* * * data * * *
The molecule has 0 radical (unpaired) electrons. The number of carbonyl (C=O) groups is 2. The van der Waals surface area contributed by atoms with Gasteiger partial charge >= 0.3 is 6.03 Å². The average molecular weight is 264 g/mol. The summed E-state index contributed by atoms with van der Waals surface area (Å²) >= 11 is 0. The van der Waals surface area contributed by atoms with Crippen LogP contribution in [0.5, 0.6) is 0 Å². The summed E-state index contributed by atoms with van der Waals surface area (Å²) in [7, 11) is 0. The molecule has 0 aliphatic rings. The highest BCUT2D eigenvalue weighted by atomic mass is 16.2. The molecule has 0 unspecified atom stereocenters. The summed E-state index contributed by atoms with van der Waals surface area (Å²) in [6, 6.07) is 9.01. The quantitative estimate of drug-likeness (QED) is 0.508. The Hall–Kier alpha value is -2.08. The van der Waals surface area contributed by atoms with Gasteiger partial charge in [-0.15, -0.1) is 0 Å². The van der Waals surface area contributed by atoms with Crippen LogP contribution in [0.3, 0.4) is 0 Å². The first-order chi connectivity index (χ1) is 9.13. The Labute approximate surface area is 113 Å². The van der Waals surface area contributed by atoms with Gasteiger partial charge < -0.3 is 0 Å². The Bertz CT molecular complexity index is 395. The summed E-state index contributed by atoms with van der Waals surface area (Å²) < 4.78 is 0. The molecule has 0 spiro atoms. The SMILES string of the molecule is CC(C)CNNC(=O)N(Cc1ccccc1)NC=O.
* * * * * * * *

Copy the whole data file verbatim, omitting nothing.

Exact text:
The molecule has 0 radical (unpaired) electrons. The number of carbonyl (C=O) groups is 2. The van der Waals surface area contributed by atoms with Gasteiger partial charge >= 0.3 is 6.03 Å². The average molecular weight is 264 g/mol. The summed E-state index contributed by atoms with van der Waals surface area (Å²) >= 11 is 0. The van der Waals surface area contributed by atoms with Crippen LogP contribution in [0.5, 0.6) is 0 Å². The summed E-state index contributed by atoms with van der Waals surface area (Å²) in [7, 11) is 0. The molecule has 0 aliphatic rings. The highest BCUT2D eigenvalue weighted by atomic mass is 16.2. The molecule has 0 unspecified atom stereocenters. The summed E-state index contributed by atoms with van der Waals surface area (Å²) in [6, 6.07) is 9.01. The quantitative estimate of drug-likeness (QED) is 0.508. The Hall–Kier alpha value is -2.08. The van der Waals surface area contributed by atoms with Gasteiger partial charge in [-0.15, -0.1) is 0 Å². The van der Waals surface area contributed by atoms with Crippen LogP contribution in [0.3, 0.4) is 0 Å². The first-order chi connectivity index (χ1) is 9.13. The Labute approximate surface area is 113 Å². The van der Waals surface area contributed by atoms with Gasteiger partial charge < -0.3 is 0 Å². The Bertz CT molecular complexity index is 395. The summed E-state index contributed by atoms with van der Waals surface area (Å²) < 4.78 is 0. The molecule has 0 spiro atoms. The SMILES string of the molecule is CC(C)CNNC(=O)N(Cc1ccccc1)NC=O.